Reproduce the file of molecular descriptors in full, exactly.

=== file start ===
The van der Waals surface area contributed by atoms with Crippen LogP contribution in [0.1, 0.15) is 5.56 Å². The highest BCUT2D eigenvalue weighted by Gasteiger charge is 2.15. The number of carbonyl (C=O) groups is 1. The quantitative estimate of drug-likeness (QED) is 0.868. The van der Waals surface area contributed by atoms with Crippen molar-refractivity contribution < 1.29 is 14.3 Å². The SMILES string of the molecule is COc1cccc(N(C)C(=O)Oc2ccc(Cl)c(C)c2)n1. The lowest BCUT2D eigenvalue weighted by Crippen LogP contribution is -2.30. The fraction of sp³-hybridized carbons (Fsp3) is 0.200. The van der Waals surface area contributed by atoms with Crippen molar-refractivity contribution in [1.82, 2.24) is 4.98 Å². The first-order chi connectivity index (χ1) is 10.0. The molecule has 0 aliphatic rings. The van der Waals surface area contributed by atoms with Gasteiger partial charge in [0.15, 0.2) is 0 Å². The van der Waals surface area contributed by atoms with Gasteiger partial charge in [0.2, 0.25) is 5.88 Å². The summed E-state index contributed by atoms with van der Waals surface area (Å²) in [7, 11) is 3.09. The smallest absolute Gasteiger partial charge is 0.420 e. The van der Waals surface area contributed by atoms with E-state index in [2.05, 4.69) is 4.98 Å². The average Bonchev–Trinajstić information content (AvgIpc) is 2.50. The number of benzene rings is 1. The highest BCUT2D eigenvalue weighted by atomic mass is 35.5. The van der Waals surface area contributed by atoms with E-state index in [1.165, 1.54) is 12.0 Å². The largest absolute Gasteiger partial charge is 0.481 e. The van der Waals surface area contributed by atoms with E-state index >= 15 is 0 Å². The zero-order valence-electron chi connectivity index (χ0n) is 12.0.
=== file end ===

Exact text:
The van der Waals surface area contributed by atoms with Crippen LogP contribution in [0.1, 0.15) is 5.56 Å². The highest BCUT2D eigenvalue weighted by Gasteiger charge is 2.15. The number of carbonyl (C=O) groups is 1. The quantitative estimate of drug-likeness (QED) is 0.868. The van der Waals surface area contributed by atoms with Crippen molar-refractivity contribution < 1.29 is 14.3 Å². The SMILES string of the molecule is COc1cccc(N(C)C(=O)Oc2ccc(Cl)c(C)c2)n1. The lowest BCUT2D eigenvalue weighted by Crippen LogP contribution is -2.30. The fraction of sp³-hybridized carbons (Fsp3) is 0.200. The van der Waals surface area contributed by atoms with Crippen molar-refractivity contribution in [1.82, 2.24) is 4.98 Å². The first-order chi connectivity index (χ1) is 10.0. The molecule has 0 aliphatic rings. The van der Waals surface area contributed by atoms with Gasteiger partial charge in [0.15, 0.2) is 0 Å². The van der Waals surface area contributed by atoms with Gasteiger partial charge in [0.2, 0.25) is 5.88 Å². The summed E-state index contributed by atoms with van der Waals surface area (Å²) in [7, 11) is 3.09. The smallest absolute Gasteiger partial charge is 0.420 e. The van der Waals surface area contributed by atoms with E-state index in [2.05, 4.69) is 4.98 Å². The average Bonchev–Trinajstić information content (AvgIpc) is 2.50. The number of benzene rings is 1. The highest BCUT2D eigenvalue weighted by atomic mass is 35.5. The van der Waals surface area contributed by atoms with E-state index in [1.165, 1.54) is 12.0 Å². The largest absolute Gasteiger partial charge is 0.481 e. The van der Waals surface area contributed by atoms with E-state index >= 15 is 0 Å². The zero-order valence-electron chi connectivity index (χ0n) is 12.0.